How to Podcast: Notes on formatting and subject matter

Trying a new format.   I've been wanting to do a podcast for a few months but haven't settled on a topic or format.  So I'm going to work it out here.  


Initially, I wanted to include two co-hosts to help with the presentation and work. Multiple persons allow for personalities to play off of one another,  which is useful no matter the category of podcast. In historical or political podcasts,  it allows people to challenge each other's viewpoints and conclusions when they stray from facts and into speculation. In a comedy podcast it allows different forms of humor to act off each other's comedic stylings. Think of your typical "funny man/ straight man" combination. 

Unfortunately incorporating others requires their full participation.  With something as large an undertaking as launching a podcast help would be essential. 

As it is, I've decided against co-hosts. I can't think of a person I know who would be as obsessed with the project as I would. I can't think of anyone I could rely on who has the time to make for a podcast.  This means that without another human element, comedy as a genre is out. Look, I love to make people laugh. I like it when I brighten up someone's day. That being said, I know myself well enough to say I cannot do comedy alone without it coming out forced, artificial, and lame.  If you think you have reliable people, go for it.  But the fewer people involved the less margin for error there will be in output and expectation.

Time Format

So there are two formats I like for a noncomedy podcast. I either want something short, sweet, and well researched or long, detailed, and well researched. I think for my purposes something 30 minutes or so long telling a story that's well researched would be manageable each week, possibly every two weeks.  I'd love to do something as in-depth as Dan Carlin's Hardcore History, but I think the time between episodes would make getting a following difficult, and the more I'd try to paint a complete picture of a tale or event, the less pleased I'd be with less.  The end result would be an obsessive six-hour-long podcast on Christ knows what.  I think a shorter format, in general, makes sense for a new podcast, likely no longer than an hour or so.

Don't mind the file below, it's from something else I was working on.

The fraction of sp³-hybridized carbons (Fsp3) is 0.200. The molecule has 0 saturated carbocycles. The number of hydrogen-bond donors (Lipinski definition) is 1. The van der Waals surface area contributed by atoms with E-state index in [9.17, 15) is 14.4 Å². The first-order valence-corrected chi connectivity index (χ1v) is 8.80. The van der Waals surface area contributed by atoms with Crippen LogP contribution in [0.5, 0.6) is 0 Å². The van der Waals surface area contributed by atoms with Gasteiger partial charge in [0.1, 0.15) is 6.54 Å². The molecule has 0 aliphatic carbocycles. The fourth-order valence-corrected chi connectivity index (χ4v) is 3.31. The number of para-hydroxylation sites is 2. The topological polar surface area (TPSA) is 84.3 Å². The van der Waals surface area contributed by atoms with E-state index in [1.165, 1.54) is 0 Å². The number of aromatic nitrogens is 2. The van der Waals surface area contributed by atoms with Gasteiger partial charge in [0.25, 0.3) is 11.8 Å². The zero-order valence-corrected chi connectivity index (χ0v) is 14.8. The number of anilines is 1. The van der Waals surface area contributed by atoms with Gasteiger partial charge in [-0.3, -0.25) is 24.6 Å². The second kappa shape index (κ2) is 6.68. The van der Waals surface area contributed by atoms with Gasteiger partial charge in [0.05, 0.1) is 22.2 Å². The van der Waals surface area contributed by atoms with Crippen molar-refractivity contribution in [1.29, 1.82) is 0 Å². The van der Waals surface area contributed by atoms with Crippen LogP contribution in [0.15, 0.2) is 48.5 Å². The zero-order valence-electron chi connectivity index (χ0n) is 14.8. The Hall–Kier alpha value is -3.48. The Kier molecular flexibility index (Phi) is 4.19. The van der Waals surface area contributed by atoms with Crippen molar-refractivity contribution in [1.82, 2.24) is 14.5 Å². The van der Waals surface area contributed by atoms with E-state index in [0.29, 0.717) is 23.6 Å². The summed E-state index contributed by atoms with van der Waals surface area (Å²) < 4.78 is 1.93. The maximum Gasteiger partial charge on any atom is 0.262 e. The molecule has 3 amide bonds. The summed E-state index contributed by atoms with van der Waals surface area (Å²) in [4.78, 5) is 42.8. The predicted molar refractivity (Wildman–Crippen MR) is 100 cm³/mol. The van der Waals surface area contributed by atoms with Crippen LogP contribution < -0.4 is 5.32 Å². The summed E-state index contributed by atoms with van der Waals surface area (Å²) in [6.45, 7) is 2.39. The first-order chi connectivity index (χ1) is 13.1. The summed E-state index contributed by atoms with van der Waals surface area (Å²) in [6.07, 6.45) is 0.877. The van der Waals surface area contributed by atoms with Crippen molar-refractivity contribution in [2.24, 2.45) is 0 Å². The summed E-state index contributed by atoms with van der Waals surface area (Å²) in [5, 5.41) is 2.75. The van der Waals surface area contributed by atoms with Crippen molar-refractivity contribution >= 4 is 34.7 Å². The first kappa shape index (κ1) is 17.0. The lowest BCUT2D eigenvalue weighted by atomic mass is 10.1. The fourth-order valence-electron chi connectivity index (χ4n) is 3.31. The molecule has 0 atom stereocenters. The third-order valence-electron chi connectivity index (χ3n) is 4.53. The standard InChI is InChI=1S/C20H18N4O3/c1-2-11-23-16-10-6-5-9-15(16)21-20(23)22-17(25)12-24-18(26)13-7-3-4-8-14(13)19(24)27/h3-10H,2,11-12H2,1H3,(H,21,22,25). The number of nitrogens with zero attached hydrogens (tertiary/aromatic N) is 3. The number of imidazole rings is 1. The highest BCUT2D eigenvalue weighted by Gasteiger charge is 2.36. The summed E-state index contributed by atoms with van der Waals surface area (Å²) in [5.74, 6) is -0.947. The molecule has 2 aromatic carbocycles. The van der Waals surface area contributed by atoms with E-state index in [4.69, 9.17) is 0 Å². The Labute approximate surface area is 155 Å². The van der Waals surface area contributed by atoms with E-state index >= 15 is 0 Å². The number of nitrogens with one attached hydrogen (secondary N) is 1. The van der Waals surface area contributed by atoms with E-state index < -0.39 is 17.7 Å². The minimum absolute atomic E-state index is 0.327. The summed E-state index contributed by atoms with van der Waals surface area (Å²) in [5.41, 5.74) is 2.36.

There are podcasts for just about everything you can think of.  I considered tales from history, and I also considered true crime or paranormal stuff.  When it comes down to it, I think I'd like to tell myths and legends in their numerous variations.  I had also considered just making a general podcast, covering whatever topic I find interesting that week, but honestly who wants to subscribe to that?  I think it's important you choose a topic you really love to learn about.


I could be deadpan, comedic, or interested.  I think interested is the best approach, especially given the topic.  Measured excitement allows for the occasional corny joke or hammy line.  At the same time, so long as I make sure not to declare too many definites, I can keep the listener curious and interested as well.  I must be sure to not do this to the point where I never say anything outright.  I think tone should be a direct reflection of what the podcast you envision needs.


I think I need to set up a pseudo-soundbooth with a blanket or two, but I can pick up my voice on a Blue Snowball.  They're not particularly expensive, and you can get them on Amazon.  The quality is excellent for audio or game recording.